Retirement planning: Finding a financially viable approach

September 15, 2008

Wise investments, optimal stock allocation, an understanding of the social security system, and expert financial advice can help physicians achieve a comfortable lifestyle.

Retirement conjures up a variety of images and questions for each physician, depending in part on one's individual goals and desires. While questions about part-time work, where to live, and what to do with your free time are important, the most significant concern is: Will you have enough capital to live the lifestyle you want?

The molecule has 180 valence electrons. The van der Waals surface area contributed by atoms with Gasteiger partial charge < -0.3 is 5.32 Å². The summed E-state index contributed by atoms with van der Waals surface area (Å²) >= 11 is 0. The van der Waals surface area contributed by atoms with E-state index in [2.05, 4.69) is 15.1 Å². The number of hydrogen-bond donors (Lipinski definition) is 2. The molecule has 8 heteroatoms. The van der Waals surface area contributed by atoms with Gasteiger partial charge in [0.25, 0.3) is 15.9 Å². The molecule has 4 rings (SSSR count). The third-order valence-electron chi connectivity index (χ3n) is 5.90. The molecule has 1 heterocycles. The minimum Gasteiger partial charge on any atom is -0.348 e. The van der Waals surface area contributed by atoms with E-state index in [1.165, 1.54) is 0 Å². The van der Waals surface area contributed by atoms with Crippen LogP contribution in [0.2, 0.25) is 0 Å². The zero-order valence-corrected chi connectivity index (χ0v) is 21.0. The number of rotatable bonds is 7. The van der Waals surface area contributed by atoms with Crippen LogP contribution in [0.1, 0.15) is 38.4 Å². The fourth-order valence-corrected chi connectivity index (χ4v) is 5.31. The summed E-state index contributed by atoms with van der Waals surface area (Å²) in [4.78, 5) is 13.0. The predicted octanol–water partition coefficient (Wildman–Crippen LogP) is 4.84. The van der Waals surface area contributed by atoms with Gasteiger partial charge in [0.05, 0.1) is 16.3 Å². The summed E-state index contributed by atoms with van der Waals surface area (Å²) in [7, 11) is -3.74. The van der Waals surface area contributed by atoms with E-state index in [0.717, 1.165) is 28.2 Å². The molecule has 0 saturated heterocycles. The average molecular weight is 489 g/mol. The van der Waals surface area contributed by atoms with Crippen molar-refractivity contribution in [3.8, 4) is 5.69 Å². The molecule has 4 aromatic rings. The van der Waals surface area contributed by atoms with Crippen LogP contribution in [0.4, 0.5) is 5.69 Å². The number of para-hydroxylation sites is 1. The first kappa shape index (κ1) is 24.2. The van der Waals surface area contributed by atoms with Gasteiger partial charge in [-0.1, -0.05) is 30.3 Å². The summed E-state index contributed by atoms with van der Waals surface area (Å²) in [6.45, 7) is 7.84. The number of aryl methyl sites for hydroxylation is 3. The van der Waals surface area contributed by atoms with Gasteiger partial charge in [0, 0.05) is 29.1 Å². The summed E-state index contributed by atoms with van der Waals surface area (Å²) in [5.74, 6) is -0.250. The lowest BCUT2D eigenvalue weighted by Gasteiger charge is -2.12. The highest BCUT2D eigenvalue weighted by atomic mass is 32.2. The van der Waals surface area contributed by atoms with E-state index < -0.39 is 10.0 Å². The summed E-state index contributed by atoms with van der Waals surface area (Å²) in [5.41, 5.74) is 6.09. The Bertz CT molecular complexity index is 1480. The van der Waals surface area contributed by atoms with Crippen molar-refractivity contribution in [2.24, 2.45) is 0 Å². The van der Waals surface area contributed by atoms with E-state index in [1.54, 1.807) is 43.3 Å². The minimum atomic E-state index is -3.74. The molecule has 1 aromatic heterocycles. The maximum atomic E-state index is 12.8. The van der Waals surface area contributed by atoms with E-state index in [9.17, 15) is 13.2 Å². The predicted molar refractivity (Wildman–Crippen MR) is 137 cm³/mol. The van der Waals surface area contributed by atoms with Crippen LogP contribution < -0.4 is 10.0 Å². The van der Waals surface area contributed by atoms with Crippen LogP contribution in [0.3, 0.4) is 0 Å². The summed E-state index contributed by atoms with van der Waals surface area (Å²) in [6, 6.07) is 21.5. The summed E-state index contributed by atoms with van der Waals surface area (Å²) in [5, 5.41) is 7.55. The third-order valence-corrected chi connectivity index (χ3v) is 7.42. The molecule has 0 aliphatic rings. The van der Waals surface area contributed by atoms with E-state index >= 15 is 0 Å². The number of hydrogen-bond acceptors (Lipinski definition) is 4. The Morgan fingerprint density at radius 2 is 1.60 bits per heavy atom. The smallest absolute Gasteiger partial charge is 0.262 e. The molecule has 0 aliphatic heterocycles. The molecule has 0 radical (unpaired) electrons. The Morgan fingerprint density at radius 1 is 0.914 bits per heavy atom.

With that in mind, we'll discuss several essentials, including "longevity risk," asset allocations, and sustainable withdrawal rates. Along the way, we'll dispel some common retirement myths.

A longer life requires a more complex plan

These calculations also make it clear why early retirement poses such a financial challenge. For example, compare retirement at age 56 with $1 million in assets earning an 8% annual return with retirement at age 65 when the $1 million will have doubled to $2 million (72/8). By waiting 9 years, you retire with double the money and the money needs to last 9 fewer years!

If you take a closer look at Tables 1 and 2, you'll also notice that according to the Rule, dividing 72 by the expected percent inflation rate shows the number of years needed to cut in half the purchasing power of your investment as a result of inflation.